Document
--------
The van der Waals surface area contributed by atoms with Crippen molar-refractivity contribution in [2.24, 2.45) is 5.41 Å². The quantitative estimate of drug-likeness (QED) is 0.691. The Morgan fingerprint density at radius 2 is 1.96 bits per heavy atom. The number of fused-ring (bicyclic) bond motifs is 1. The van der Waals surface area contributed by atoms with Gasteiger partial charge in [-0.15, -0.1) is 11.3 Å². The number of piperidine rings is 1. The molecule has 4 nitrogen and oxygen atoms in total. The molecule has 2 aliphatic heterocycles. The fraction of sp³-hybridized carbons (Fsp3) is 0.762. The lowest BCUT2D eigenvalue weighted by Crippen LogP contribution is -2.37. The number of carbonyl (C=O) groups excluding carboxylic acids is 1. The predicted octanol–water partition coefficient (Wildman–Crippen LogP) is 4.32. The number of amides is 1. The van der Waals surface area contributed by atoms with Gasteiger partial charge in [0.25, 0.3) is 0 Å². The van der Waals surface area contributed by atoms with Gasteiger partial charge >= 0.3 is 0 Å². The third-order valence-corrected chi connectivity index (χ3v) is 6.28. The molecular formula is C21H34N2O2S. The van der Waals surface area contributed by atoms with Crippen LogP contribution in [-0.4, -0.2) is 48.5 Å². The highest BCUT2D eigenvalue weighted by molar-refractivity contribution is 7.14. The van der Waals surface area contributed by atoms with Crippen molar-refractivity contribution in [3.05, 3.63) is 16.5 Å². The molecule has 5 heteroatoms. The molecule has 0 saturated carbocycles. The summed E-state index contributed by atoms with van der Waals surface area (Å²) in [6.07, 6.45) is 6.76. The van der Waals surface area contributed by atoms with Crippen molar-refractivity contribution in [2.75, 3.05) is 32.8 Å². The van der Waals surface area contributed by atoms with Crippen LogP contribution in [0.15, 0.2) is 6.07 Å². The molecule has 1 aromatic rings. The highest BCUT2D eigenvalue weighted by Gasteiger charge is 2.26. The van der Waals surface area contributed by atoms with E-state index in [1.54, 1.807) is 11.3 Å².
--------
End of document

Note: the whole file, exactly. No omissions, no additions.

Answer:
The van der Waals surface area contributed by atoms with Crippen molar-refractivity contribution in [2.24, 2.45) is 5.41 Å². The quantitative estimate of drug-likeness (QED) is 0.691. The Morgan fingerprint density at radius 2 is 1.96 bits per heavy atom. The number of fused-ring (bicyclic) bond motifs is 1. The van der Waals surface area contributed by atoms with Gasteiger partial charge in [-0.15, -0.1) is 11.3 Å². The number of piperidine rings is 1. The molecule has 4 nitrogen and oxygen atoms in total. The molecule has 2 aliphatic heterocycles. The fraction of sp³-hybridized carbons (Fsp3) is 0.762. The lowest BCUT2D eigenvalue weighted by Crippen LogP contribution is -2.37. The number of carbonyl (C=O) groups excluding carboxylic acids is 1. The predicted octanol–water partition coefficient (Wildman–Crippen LogP) is 4.32. The number of amides is 1. The van der Waals surface area contributed by atoms with Gasteiger partial charge in [0.25, 0.3) is 0 Å². The van der Waals surface area contributed by atoms with Gasteiger partial charge >= 0.3 is 0 Å². The third-order valence-corrected chi connectivity index (χ3v) is 6.28. The molecular formula is C21H34N2O2S. The van der Waals surface area contributed by atoms with Crippen LogP contribution in [-0.4, -0.2) is 48.5 Å². The highest BCUT2D eigenvalue weighted by molar-refractivity contribution is 7.14. The van der Waals surface area contributed by atoms with Crippen molar-refractivity contribution in [3.05, 3.63) is 16.5 Å². The molecule has 5 heteroatoms. The molecule has 0 saturated carbocycles. The summed E-state index contributed by atoms with van der Waals surface area (Å²) in [6.07, 6.45) is 6.76. The van der Waals surface area contributed by atoms with Crippen molar-refractivity contribution in [2.75, 3.05) is 32.8 Å². The van der Waals surface area contributed by atoms with Crippen LogP contribution in [0.15, 0.2) is 6.07 Å². The molecule has 1 aromatic rings. The highest BCUT2D eigenvalue weighted by Gasteiger charge is 2.26. The van der Waals surface area contributed by atoms with E-state index in [1.54, 1.807) is 11.3 Å².